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Tips & Tutorials >> All Tips & Tutorials

What’s a Simple Way to Capture the Texture of Food?

A potful of vegetables, chopped and ready to be ingredients in your next culinary adventure. Here’s an efficient way to capture their textures quickly using natural light! (Reported by: Maiko Fukui, Digital Camera Magazine)

EOS 5D Mark III/ EF50mm f/2.5 Compact Macro/ Manual exposure (f/7.1, 1/80 sec)/ ISO 3200


Step 1: Get up close

You don’t need a true macro lens (1:1 magnification) for this, but you need to capture the vegetables close-up enough to see the textures. It depends on the size of your subject and how close you want to get.

A wider macro lens (like the RF35mm f/1.8 Macro IS STM) shows more context while allowing you to shoot closer. A longer lens (like the RF85mm f/2 Macro IS STM) lets you take closer crops, or achieve a similar angle of view as a wider lens by shooting from further away. For this shot, I used my old 50mm standard macro lens, which provided up to 0.5x magnification with closest focusing distance of 23cm.

As I wanted to show more context, I included the edges of the pot and part of the tablecloth in the composition.

Explore food photography with a true macro lens in:
Mouth-watering Macro: The Art of Close-up Food Photography


Step 2: Shoot with side light or semi-backlight

The key to emphasising the textures in this shot is dimensionality, which can be created by using the shadows cast by side light or semi-backlight. (It’s also why strong side lighting isn’t the most flattering choice if you want to make someone look like they have smooth skin.)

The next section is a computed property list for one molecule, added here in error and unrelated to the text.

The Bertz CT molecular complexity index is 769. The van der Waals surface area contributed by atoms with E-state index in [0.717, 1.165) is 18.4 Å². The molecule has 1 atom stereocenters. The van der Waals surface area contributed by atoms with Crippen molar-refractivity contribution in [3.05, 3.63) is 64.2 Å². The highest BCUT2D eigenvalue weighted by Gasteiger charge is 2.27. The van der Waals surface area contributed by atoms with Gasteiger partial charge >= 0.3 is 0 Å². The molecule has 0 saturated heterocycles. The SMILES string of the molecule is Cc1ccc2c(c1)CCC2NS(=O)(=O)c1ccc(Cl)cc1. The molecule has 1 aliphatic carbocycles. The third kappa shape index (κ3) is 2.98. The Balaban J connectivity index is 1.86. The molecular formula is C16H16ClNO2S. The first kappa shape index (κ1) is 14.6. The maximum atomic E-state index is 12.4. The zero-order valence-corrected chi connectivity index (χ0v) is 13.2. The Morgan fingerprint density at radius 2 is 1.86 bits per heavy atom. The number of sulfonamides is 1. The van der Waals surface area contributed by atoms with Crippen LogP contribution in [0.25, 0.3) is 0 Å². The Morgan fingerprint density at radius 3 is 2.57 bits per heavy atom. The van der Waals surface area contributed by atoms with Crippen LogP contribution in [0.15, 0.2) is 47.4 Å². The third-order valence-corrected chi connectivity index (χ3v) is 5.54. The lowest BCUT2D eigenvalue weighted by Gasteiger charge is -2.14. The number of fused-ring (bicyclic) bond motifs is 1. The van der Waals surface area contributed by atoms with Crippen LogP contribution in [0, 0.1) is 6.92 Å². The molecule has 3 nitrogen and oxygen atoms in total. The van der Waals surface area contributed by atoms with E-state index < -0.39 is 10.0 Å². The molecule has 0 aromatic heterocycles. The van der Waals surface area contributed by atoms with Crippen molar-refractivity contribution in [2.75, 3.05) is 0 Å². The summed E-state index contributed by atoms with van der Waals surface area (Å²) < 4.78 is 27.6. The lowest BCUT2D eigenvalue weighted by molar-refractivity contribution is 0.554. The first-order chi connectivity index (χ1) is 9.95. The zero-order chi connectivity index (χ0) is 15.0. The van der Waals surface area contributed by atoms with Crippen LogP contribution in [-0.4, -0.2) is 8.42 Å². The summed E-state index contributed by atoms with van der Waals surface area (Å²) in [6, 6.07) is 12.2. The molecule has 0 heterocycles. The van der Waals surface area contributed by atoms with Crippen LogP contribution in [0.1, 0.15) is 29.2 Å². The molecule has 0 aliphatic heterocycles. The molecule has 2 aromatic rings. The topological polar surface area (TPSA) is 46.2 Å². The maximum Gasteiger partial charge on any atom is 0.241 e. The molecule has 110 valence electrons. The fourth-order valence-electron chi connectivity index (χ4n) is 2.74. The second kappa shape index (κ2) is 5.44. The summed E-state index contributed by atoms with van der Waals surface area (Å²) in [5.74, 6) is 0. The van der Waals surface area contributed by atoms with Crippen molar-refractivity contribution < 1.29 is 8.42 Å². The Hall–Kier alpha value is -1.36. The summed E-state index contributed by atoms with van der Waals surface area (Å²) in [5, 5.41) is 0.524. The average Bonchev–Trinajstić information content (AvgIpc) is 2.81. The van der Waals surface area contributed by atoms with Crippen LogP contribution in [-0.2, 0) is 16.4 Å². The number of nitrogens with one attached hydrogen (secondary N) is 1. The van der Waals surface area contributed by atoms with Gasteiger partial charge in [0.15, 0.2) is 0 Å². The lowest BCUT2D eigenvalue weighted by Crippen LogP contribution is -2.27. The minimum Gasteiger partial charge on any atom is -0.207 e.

For this shot, I placed the pot of vegetables diagonally below a window so that it was semi-backlit. The dimensionality can change depending on your camera angle, so move around and see what works best for you.

Learn another way to play with light and shadow in:
Taking Dramatic Food Photos in Chiaroscuro Style


Step 3: Settings and camera angle—why f/7.1?

I wanted all the vegetables in the pot to be the main interest, so I set the aperture at f/7.1. It achieves enough depth of field so that even the vegetable items deeper in the bowl are relatively sharp, and yet, blurred just enough for the image to look natural instead of too hard.

The camera angle is also important: I made sure not to tilt the camera too much, as that could cause the vegetables deeper in the bowl to become too out of focus and look indistinct. However, a slight tilt enhances the point-of-view feel, like you are all ready to cook the ingredients right in front of you.

Also see:
3 Composition & Styling Techniques for Food Photography


Bonus tip: Backlight or semi backlight enhances transparent objects

If you are shooting transparent objects such as a clear drink in a glass, position it so that the light source shines from either directly or diagonally behind. This emphasises the subject’s clarity.

For more food photography tips and tutorials, check out:
Tips To Photograph Commercially Appetising Pizza Cheese Pull
A Guide to Photographing Moody and Dramatic Food Shots


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Digital Camera Magazine

Digital Camera Magazine

A monthly magazine that believes that enjoyment of photography will increase the more one learns about camera functions. It delivers news on the latest cameras and features and regularly introduces various photography techniques.
Published by Impress Corporation

Maiko Fukui

Maiko Fukui

Born in 1983 in Osaka. Photographer. Actively involved in magazine and advertising photography, book writing, photography workshops and so on.